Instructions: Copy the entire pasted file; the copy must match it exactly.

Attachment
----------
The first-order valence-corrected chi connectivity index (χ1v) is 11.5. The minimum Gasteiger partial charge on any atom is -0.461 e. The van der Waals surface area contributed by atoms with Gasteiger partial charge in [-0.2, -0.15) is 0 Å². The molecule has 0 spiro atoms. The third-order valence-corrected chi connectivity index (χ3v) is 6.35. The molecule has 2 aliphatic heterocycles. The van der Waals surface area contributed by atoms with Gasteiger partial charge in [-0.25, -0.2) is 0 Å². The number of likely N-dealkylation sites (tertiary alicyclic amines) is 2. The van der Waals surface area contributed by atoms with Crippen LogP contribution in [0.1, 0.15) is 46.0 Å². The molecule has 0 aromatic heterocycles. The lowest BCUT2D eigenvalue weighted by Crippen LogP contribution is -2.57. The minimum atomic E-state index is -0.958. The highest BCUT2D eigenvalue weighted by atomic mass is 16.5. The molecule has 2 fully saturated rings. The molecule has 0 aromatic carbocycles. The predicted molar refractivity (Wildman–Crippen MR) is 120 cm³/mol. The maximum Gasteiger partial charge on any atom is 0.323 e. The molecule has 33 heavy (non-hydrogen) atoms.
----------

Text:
The first-order valence-corrected chi connectivity index (χ1v) is 11.5. The minimum Gasteiger partial charge on any atom is -0.461 e. The van der Waals surface area contributed by atoms with Gasteiger partial charge in [-0.2, -0.15) is 0 Å². The molecule has 0 spiro atoms. The third-order valence-corrected chi connectivity index (χ3v) is 6.35. The molecule has 2 aliphatic heterocycles. The van der Waals surface area contributed by atoms with Gasteiger partial charge in [-0.25, -0.2) is 0 Å². The number of likely N-dealkylation sites (tertiary alicyclic amines) is 2. The van der Waals surface area contributed by atoms with Crippen LogP contribution in [0.1, 0.15) is 46.0 Å². The molecule has 0 aromatic heterocycles. The lowest BCUT2D eigenvalue weighted by Crippen LogP contribution is -2.57. The minimum atomic E-state index is -0.958. The highest BCUT2D eigenvalue weighted by atomic mass is 16.5. The molecule has 2 fully saturated rings. The molecule has 0 aromatic carbocycles. The predicted molar refractivity (Wildman–Crippen MR) is 120 cm³/mol. The maximum Gasteiger partial charge on any atom is 0.323 e. The molecule has 33 heavy (non-hydrogen) atoms.